prosecuted; even though all worked for Beijing Dabeinong Technology Group, a Chinese company specializing in agricultural science and technology. Both brother and sister were intimately involved in the upper echelon of DBN Group; Mo Hailong served as the director of international business, while his sister Mo Yun is the wife of Dr. Shao Genhuo, the CEO of DBN Group. The other five, who have purportedly fled the U.S., all worked for Kings Nower Seed, a subsidiary of DBN Group. The case was recently re-entered the media’s attention when it became known that the FBI, under the Foreign Intelligence Surveillance Act (FISA), has been using anti-terrorism surveillance tactics to investigate the siblings.
The corn seeds that the group intended to appropriate from Monsanto and DuPont, both huge players in the agribusiness field, were specially inbred seeds used to breed hybrids that farmers could buy. Inbred seeds are highly valuable because companies spend millions of dollars each year to produce new hybrids that are resistant to drought and insects, or able to grow with more success and virility. Use of such seeds would have allowed China to attempt to catch the U.S. production rates of corn.
DuPont became suspicious when Mo Hailong was spotted in 2011 digging in one of their cornfields; when approached by a security guard, Mo Hailong claimed that he was an employee at University of Iowa, jumped in his car, and drove away. A year later, three of the indicted individuals attempted to smuggle seeds out of the U.S. hidden in Orville Redenbacher popcorn boxes and napkins. Mo Yun became implicated in the plot through text messages from 2007 and 2008 discussing the theft of corn seeds for her husband’s company. Defense counsel’s main contention has involved the testing of the seeds; testing requires genetic analysis and the actual planting of the seeds, a rather lengthy process. The defense claims that the government took a long time to begin the process leaving no time for the defense to conduct similar tests. However, the most controversial issue is the government’s use of surveillance tactics normally reserved for “terrorist threats” to build their case against the Mo siblings.
The members of the group were monitored with the same technology and surveillance tactics used to monitor threats to national security, including the placement of tracking devices on cars and the tapping of cellphones. With the approval of the Foreign Intelligence Surveillance Court (FISC)—a “secret” court comprised of eleven federal judges—the FBI moved forward and investigated the seven members over the course of two years before filing the indictment. The government’s two-year investigation yielded roughly 500,000 documents, as well as audio tapes and surveillance footage. After FISA passed in 1978, the FISC was tasked with creating guidelines for the manner in which agents working for a “foreign power” may be monitored.
The use of such measures raises a number of concerns. For example, whether such surveillance is an invasion of these individuals’ privacy, or should the FBI be using these sorts of resources for the theft of trade secrets? Although it is true that agricultural byproducts like these seeds would fall under the umbrella of trade secret, the seeds are valuable and important to the furthering of the U.S.’s competitiveness in the biotechnical global field. Because individuals were purportedly attempting to steal something from the United States, some would argue that this is a direct attack on national security. However, several factors separate this case from other surveillance and intellectual property cases. The economic value of the trade secret in question should not have any bearing on what charge to impose. Alternatively, FISA was designed to protect against spying on the U.S. by foreign governments; the government pointed to DBN’s alleged close ties with the Chinese government as sufficient reasoning for the extensive surveillance measures. Although the Chinese government only owns 1.08 % of DBN Group, there does seem to be evidence indicating that the company has ties to the Communist Party of China, something that could make it more difficult for defense counsel to suppress the surveillance evidence as unnecessary intrusion into their client’s lives.An additional important factor in the debate over the appropriateness of such surveillance measures is the fact that the government could have presumably chosen to charge the Mo Hailong and Mo Yun with economic espionage rather than the theft of trade secrets. Under the Economic Espionage Act of 1996, economic espionage is the “acquisition of trade secrets” for the benefit of “any foreign government, […] instrumentality, […] or agent.” Although the theft of trade secrets, or industrial espionage, criminalizes similar activity, it is different from economic espionage because the theft merely needs to benefit someone other than the owner. Since the siblings were charged with the latter, the question is raised as to whether there really is any connection between the theft and the Chinese government. It could be argued that the U.S. government chose to indict the pair on the broader charge rather than fail to establish a viable connection to the Chinese government. Regardless, as this case moves forward, it will be important to see how the court responds; the decision could mark an important precedent in a rather unsowed field. Allowing this form of surveillance for non-militant foreign government agents could arguably lead to the allowance in the future for similar surveillance in a number of situations.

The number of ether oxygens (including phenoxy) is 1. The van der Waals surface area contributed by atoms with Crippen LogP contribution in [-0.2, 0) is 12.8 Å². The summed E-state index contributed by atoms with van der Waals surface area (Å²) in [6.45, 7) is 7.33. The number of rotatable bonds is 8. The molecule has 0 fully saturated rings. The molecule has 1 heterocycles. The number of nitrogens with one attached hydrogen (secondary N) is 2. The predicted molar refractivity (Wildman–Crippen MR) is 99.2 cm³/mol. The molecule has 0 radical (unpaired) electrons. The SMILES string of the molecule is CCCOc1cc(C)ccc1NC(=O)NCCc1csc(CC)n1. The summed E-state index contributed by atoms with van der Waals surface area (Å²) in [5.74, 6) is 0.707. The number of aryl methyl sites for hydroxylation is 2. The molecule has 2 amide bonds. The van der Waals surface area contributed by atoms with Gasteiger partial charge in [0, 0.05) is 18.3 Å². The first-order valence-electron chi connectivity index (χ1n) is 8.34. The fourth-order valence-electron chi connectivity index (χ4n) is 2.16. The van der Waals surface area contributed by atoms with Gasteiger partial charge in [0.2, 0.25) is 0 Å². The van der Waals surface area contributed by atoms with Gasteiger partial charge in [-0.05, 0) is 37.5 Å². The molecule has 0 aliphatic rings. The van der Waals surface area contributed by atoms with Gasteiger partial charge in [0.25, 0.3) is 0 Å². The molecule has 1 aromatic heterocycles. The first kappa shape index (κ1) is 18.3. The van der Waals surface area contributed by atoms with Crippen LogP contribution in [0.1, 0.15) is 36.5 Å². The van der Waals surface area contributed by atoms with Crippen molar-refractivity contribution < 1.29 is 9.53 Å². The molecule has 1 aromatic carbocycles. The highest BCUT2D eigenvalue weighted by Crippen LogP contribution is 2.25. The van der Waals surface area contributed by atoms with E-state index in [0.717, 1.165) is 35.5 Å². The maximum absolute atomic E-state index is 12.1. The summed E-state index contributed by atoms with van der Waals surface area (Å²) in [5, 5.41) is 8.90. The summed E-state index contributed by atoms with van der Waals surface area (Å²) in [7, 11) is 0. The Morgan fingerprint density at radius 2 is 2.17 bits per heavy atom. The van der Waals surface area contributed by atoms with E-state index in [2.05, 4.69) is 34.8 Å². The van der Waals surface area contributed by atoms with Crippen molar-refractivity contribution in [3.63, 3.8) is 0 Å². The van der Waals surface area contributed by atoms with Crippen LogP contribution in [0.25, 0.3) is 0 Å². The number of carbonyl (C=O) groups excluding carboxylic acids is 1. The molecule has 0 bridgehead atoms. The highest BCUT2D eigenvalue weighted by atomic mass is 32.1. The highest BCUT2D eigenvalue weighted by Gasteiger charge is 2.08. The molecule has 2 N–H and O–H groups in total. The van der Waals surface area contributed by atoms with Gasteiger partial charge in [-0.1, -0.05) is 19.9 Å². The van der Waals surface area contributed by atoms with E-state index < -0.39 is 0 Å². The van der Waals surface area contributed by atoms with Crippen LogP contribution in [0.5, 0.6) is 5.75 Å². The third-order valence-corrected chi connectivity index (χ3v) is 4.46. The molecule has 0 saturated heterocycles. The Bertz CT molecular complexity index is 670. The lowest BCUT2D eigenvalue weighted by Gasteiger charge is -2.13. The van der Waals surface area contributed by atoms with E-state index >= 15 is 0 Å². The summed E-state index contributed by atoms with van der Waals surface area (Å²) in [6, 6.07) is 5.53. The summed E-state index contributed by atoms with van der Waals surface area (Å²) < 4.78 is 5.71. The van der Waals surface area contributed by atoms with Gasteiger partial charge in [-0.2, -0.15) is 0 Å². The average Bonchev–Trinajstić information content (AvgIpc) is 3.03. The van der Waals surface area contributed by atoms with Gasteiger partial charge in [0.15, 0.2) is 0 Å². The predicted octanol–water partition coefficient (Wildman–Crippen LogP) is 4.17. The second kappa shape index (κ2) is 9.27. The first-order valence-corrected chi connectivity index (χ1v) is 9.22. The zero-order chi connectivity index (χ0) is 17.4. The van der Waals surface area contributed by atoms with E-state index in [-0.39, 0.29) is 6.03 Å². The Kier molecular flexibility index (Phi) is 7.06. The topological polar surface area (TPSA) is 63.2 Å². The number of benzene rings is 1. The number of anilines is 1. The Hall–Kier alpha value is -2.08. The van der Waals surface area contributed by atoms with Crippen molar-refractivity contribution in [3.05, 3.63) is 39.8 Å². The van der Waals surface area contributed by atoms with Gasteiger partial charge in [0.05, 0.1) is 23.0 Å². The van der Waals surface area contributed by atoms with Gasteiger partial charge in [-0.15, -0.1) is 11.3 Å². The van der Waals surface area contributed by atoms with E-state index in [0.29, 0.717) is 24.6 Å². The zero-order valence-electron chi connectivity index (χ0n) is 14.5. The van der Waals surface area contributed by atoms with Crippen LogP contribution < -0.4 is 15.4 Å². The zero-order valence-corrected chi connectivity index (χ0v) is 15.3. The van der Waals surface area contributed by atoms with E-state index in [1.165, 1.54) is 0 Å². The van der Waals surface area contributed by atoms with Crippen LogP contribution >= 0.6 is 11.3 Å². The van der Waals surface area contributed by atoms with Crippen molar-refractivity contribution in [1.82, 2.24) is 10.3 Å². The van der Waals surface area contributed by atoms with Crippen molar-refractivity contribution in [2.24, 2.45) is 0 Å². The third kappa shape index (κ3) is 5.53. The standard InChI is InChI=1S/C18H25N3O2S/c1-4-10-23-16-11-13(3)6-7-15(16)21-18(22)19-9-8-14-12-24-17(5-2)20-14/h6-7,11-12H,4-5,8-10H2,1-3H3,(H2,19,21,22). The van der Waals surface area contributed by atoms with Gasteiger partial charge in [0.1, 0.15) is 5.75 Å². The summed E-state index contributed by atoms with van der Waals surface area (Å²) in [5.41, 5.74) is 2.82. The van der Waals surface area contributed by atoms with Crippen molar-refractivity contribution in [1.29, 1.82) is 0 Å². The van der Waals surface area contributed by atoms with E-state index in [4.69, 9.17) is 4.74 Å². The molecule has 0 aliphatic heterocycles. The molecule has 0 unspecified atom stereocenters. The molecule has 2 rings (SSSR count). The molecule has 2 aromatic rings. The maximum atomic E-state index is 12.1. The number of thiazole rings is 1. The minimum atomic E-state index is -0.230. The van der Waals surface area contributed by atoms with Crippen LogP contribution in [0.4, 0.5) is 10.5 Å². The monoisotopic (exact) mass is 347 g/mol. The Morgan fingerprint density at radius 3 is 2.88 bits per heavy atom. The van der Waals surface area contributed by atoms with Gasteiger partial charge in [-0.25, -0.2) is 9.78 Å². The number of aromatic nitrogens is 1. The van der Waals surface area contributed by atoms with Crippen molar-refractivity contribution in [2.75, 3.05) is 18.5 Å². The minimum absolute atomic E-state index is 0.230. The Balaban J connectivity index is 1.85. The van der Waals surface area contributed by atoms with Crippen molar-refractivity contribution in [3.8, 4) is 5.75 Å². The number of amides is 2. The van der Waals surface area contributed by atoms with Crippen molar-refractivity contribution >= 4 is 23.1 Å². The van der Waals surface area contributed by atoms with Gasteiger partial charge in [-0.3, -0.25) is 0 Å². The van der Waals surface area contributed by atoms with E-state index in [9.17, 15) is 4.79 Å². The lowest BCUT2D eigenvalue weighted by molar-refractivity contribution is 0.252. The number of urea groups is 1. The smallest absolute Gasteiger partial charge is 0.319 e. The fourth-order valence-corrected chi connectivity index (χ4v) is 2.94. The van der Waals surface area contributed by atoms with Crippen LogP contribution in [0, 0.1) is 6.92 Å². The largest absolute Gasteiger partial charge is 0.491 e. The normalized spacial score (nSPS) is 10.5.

CLP Articles Editor